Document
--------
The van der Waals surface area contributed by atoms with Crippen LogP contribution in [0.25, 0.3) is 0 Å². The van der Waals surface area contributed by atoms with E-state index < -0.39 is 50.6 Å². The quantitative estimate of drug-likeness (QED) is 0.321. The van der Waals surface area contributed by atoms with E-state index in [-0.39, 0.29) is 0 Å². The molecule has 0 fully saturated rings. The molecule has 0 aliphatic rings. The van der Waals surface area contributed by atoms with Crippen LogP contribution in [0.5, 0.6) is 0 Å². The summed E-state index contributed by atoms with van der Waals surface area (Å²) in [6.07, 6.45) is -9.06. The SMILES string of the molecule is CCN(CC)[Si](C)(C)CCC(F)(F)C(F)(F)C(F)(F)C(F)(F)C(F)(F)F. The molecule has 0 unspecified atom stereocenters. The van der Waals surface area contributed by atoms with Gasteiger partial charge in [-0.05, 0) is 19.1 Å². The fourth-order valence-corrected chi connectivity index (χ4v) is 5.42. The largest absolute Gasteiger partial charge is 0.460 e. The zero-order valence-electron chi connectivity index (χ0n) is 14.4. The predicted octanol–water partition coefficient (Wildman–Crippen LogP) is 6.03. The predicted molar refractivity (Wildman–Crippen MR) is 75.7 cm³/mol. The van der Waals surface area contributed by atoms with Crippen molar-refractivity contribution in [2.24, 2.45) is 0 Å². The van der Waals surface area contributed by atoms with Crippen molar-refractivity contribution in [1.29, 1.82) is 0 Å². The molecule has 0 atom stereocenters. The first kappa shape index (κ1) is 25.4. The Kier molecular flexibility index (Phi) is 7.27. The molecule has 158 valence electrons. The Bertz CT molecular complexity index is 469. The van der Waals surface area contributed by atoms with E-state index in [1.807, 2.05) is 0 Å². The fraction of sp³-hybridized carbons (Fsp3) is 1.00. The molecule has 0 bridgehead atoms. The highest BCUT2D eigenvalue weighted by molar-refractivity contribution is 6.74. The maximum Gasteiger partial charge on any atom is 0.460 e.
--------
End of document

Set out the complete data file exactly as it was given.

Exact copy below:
The van der Waals surface area contributed by atoms with Crippen LogP contribution in [0.25, 0.3) is 0 Å². The van der Waals surface area contributed by atoms with E-state index < -0.39 is 50.6 Å². The quantitative estimate of drug-likeness (QED) is 0.321. The van der Waals surface area contributed by atoms with E-state index in [-0.39, 0.29) is 0 Å². The molecule has 0 fully saturated rings. The molecule has 0 aliphatic rings. The van der Waals surface area contributed by atoms with Crippen LogP contribution in [0.5, 0.6) is 0 Å². The summed E-state index contributed by atoms with van der Waals surface area (Å²) in [6.07, 6.45) is -9.06. The SMILES string of the molecule is CCN(CC)[Si](C)(C)CCC(F)(F)C(F)(F)C(F)(F)C(F)(F)C(F)(F)F. The molecule has 0 unspecified atom stereocenters. The van der Waals surface area contributed by atoms with Gasteiger partial charge in [-0.05, 0) is 19.1 Å². The fourth-order valence-corrected chi connectivity index (χ4v) is 5.42. The largest absolute Gasteiger partial charge is 0.460 e. The zero-order valence-electron chi connectivity index (χ0n) is 14.4. The predicted octanol–water partition coefficient (Wildman–Crippen LogP) is 6.03. The predicted molar refractivity (Wildman–Crippen MR) is 75.7 cm³/mol. The van der Waals surface area contributed by atoms with Crippen molar-refractivity contribution in [2.24, 2.45) is 0 Å². The van der Waals surface area contributed by atoms with Crippen molar-refractivity contribution in [1.29, 1.82) is 0 Å². The molecule has 0 atom stereocenters. The first kappa shape index (κ1) is 25.4. The Kier molecular flexibility index (Phi) is 7.27. The molecule has 158 valence electrons. The Bertz CT molecular complexity index is 469. The van der Waals surface area contributed by atoms with E-state index in [1.807, 2.05) is 0 Å². The fraction of sp³-hybridized carbons (Fsp3) is 1.00. The molecule has 0 bridgehead atoms. The highest BCUT2D eigenvalue weighted by molar-refractivity contribution is 6.74. The maximum Gasteiger partial charge on any atom is 0.460 e.